There are five paintings on view: Canaletto’s Capriccio: A Sluice on a River with a Chapel (1754), painted when he was in England; two canvases by Scottish artist Allan Ramsay, Portrait of a Lady as a Shepherdess (late 1740s-early 1750s) and Portrait of Horace Walpole’s Nieces: The Honorable Laura Keppel and Charlotte, Lady Huntingtower (1765); and two paintings by Arthur Devis showing figures in furnished interiors. Furniture in the room includes a mahogany double chair-back settee (about 1760), mahogany secretary (about 1740), and a gilt, painted wood, and green marble side table (about 1740–50). Also featured are two mahogany chests of drawers and a tea table set with Chinese export porcelain (many of these pieces were purchased by the MFA specifically for the room).

“The new Hartman Galleries allow the MFA’s legendary collection of English decorative arts to take pride of place in a variety of settings—a Baroque dining room from the 1690s, a Palladian drawing room from the 1740s, and a modern long gallery with stateof the-art display cases,” said Thomas Michie, Russell B. and Andrée Beauchamp Stearns Senior Curator of Decorative Arts and Sculpture, Art of Europe, at the MFA. “The Hartman Collection of silver, now gleaming in six new cases, has never looked more beautiful. In addition, the Hartmans’ generous loans of Regency silver add a whole new dimension to the presentation.”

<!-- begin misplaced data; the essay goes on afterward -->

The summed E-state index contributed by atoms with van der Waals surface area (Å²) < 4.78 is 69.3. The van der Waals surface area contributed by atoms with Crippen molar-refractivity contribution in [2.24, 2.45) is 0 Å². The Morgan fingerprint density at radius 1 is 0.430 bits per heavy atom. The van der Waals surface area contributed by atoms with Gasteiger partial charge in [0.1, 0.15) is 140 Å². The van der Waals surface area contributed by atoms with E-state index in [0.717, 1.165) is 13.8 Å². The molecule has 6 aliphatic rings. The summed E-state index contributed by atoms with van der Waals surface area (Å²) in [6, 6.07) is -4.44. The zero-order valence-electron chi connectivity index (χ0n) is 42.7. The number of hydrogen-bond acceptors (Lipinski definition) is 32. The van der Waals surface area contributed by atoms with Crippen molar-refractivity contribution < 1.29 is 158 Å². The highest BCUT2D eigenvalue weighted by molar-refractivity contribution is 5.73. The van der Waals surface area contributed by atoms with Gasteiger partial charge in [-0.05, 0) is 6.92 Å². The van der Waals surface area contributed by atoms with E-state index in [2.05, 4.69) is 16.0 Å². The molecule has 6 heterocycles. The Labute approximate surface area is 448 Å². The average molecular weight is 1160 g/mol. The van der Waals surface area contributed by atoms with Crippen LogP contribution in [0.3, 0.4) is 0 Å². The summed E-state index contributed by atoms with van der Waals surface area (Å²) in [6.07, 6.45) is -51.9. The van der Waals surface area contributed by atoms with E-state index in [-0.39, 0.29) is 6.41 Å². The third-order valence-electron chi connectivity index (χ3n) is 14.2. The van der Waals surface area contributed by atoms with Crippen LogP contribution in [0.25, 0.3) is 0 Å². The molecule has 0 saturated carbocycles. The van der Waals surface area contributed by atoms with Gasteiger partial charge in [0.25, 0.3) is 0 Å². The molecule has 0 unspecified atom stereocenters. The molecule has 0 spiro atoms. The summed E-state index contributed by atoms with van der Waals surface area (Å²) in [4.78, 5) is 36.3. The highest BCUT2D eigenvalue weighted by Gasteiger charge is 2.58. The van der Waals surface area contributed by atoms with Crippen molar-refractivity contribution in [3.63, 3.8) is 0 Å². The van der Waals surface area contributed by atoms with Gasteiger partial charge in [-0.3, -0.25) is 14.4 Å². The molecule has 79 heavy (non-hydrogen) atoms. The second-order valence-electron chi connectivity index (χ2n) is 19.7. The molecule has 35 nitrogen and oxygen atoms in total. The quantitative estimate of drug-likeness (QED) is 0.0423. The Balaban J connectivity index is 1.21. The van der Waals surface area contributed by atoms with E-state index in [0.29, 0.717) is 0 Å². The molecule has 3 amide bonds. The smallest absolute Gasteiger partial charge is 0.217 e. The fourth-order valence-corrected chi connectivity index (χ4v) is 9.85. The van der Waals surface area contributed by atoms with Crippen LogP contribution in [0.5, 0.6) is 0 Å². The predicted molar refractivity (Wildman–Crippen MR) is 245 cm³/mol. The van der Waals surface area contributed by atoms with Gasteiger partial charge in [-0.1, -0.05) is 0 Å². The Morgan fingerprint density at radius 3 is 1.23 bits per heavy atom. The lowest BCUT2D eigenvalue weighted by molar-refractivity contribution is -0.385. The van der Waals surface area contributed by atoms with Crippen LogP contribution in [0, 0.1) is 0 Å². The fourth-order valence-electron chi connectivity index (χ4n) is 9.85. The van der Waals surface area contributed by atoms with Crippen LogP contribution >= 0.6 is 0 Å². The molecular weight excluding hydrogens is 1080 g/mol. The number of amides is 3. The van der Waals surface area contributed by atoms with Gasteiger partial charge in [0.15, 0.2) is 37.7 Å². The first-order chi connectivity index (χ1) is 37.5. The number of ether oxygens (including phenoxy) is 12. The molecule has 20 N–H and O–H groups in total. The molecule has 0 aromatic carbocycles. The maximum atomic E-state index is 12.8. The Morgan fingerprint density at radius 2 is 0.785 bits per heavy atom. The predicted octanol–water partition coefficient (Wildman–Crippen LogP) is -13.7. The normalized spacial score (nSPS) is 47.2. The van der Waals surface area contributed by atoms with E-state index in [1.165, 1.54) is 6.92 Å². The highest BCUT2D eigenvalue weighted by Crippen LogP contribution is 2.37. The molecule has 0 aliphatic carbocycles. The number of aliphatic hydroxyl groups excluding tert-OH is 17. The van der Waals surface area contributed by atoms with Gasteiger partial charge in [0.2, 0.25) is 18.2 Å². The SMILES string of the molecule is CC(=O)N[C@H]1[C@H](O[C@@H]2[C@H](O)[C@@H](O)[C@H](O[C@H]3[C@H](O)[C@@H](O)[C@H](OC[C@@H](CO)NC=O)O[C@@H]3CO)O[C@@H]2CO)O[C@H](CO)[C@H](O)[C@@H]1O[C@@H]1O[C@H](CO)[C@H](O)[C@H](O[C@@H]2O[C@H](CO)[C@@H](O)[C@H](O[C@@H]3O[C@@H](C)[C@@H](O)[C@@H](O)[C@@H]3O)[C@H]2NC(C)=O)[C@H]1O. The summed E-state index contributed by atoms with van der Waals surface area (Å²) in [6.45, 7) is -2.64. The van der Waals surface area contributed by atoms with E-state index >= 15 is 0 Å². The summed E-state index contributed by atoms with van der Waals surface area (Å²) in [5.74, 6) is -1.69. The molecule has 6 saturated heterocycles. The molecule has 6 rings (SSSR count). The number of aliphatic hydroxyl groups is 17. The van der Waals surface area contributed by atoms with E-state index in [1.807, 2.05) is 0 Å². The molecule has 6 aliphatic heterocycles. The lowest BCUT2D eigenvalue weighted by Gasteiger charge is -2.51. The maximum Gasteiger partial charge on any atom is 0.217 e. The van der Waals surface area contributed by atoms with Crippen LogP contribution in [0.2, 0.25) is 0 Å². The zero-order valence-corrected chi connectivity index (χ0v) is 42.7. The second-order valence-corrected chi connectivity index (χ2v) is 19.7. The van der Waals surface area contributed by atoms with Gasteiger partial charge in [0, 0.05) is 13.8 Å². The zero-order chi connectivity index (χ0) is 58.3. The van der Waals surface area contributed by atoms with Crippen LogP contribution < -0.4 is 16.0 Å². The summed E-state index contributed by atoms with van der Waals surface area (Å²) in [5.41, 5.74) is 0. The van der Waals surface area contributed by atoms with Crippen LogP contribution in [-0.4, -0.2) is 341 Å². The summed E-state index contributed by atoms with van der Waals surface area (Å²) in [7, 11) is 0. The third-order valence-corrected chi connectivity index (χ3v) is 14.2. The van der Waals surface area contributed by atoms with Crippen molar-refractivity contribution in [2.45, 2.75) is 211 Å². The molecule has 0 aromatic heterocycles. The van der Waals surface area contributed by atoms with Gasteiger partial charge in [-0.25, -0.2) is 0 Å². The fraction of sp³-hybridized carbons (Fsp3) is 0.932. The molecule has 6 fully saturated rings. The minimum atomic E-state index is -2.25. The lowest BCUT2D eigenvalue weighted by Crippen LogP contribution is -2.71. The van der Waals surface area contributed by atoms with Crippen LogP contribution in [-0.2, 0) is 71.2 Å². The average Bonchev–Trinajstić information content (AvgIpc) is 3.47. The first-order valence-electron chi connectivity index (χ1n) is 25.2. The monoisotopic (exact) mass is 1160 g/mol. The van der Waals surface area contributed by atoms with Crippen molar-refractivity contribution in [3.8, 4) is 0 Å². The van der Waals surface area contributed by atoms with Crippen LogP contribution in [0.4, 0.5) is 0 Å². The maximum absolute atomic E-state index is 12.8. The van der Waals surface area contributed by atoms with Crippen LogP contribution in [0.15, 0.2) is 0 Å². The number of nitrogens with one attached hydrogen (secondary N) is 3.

Hamilton Palace Dining Room The oak-paneled dining room was one of the state apartments in Hamilton Palace, the vast residence of the Dukes of Hamilton just outside of Glasgow, Scotland. It was completed in 1694 by Anne, 3rd Duchess of Hamilton, with the leading Scottish architect James Smith. By the mid-19th century, Hamilton Palace was Scotland’s largest and grandest country house and featured one of the best private art collections in Britain. Toward the end of the 19th century, large private residences had fallen out of fashion and upkeep was prohibitively costly. Most of the house’s contents were sold at auction in 1882. The remainder—including 30 paneled rooms—was sold before the house was demolished in the 1920s. The dining room is the only room from Hamilton Palace that survives intact and is open to the public today. It was purchased for the Museum in 1924 and installed in 1928, then dismantled in 2002 in preparation for the construction of the MFA’s Art of the Americas Wing, which opened in November 2010.